googleef07aada28e0acf5.html Weston Brands Blog: Wild Goose Confit with a Weston Vacuum Sealer

Wild Goose Confit with a Weston Vacuum Sealer

Fresh goose legs from our latest hunt cured, sealed with a Weston Vacuum Sealer to be cooked sous vide in fat for hours, then fried in a skillet make for an absolutely delicious, savory wild game dish.

- Ingredients -
legs and wings from one goose

Cure
1 cup kosher salt
1 teaspoon pink cure salt
1/4 cup brown sugar
leaves from 3 sprigs of thyme
2 tablespoons black pepper
1/2 teaspoon nutmeg
1/2 teaspoon cinnamon
1/4 teaspoon ginger
2 tablespoons orange zest

Sous Vide
6 fresh bay leaves
1 tablespoon juniper berries, smashed
1 cup rendered goose fat (or pork fat if you don't have enough fat on your goose)

- Tools -
Weston Game Processing Knife Set
Weston Stainless Steel Cone Strainer
Weston Vacuum Sealer + Bags


We made our confit from a freshly hunted goose. As such, we had to pluck it ourselves.


We plucked it roughly by hand, then covered it in wax and cracked off the feathers. The result was a nearly perfectly plucked skin-on goose. For full details on using paraffin wax to pluck a goose or duck, watch this excellent video from Hank Shaw:



After plucking, we processed it using our Weston 10 Piece Game Processing Knife Set. We removed the breasts for our Smoked Goose Breasts recipe, then we removed the wings and legs for this recipe.


Once we had our wings and legs, it was time to cure them. Zest your orange with a Weston V-Slice Mandoline with the small grater plate inserted. Mix together the ingredients for the cure, then rub them onto the wings and legs. Place into a Weston Vacuum Sealer Bag, then use a Weston Sealer to seal them. Place the bag into the refrigerator and allow to cure for 12-18 hours. Ours was perfectly salty at 18 hours.

In the meantime, render your fat. Place the fat into a skillet over medium heat and cook until your fat is brown and shriveled (about 30 mins). Strain the fat with a Weston Stainless Steel Cone Strainer.


Allow the liquid to cool, then place in an airtight container and store in the fridge. This way, you can use one cup for this recipe, and use the remaining for your future recipes.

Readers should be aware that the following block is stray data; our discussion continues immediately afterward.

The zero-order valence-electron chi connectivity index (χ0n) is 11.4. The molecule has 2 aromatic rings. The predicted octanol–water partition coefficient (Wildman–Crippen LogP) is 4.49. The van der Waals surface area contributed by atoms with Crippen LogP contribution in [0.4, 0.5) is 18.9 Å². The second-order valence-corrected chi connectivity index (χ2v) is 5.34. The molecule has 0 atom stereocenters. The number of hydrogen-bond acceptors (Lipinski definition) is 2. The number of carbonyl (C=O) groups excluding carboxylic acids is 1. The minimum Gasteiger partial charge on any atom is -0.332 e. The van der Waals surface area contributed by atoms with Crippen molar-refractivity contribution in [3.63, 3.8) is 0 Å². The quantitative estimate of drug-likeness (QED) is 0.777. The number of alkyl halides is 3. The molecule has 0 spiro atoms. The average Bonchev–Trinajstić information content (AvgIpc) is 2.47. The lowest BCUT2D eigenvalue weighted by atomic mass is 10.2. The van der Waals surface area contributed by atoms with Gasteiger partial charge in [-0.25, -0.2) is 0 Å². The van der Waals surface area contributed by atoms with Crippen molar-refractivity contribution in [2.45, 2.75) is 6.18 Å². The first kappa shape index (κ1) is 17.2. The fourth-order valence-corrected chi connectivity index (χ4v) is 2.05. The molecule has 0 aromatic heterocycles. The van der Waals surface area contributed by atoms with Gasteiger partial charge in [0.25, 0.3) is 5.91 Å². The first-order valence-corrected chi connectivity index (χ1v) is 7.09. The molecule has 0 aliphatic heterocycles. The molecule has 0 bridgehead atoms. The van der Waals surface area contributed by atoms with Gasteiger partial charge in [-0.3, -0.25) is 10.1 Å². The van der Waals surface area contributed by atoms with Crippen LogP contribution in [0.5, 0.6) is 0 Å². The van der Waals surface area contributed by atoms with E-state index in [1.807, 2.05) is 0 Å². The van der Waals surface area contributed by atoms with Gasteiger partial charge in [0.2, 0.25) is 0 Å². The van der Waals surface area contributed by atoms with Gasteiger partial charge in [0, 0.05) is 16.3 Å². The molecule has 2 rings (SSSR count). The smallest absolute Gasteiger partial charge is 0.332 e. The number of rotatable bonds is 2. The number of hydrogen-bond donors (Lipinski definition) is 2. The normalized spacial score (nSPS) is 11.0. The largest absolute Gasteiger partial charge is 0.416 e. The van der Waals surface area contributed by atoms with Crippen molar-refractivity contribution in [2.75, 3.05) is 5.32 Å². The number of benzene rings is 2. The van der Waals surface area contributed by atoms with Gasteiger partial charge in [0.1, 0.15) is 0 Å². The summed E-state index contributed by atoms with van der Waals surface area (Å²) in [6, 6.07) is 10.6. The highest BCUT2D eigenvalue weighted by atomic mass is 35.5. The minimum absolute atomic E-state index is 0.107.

We like to reserve our fat in a Mason Jar. We use our Weston Canning Funnel
to make sure we don't waste a drop of this savory rendered fat.
After curing, remove the goose from your bags and rinse thoroughly then pat dry. Scoop one cup of fat into a Weston Vac Bag, then place the legs and wings on top of the fat in a single layer, and drop in bay leaves and juniper berries, trying to distribute them as evenly as possible. Seal the bags with a Weston Vacuum Sealer. You're going to cook the goose 'sous vide' style (we don't have a fancy machine so we do it our own way). Place a large pot of water on your stove (large enough to completely submerge your bag). Bring your water to 160 and try to stabilize it right about there - turning your burner to low should do it. Use a thermometer to monitor the temperature. Place your bag into the water and allow to cook for about 10 hours. We cooked ours for 16 hours to make it as tender as possible - goose meat is pretty tough.


At this point, you can allow it to cool and store it in its vacuum sealed bag in your fridge for up to six months or longer frozen.

We couldn't wait.

We opened the bag, poured the fat into a jar - keeping 2 tablespoons of it for frying - then poured the goose and 2 tablespoons of fat into a large pre-heated skillet. We fried the goose over medium-high heat for ten minutes, flipping once, then served it hot and crispy.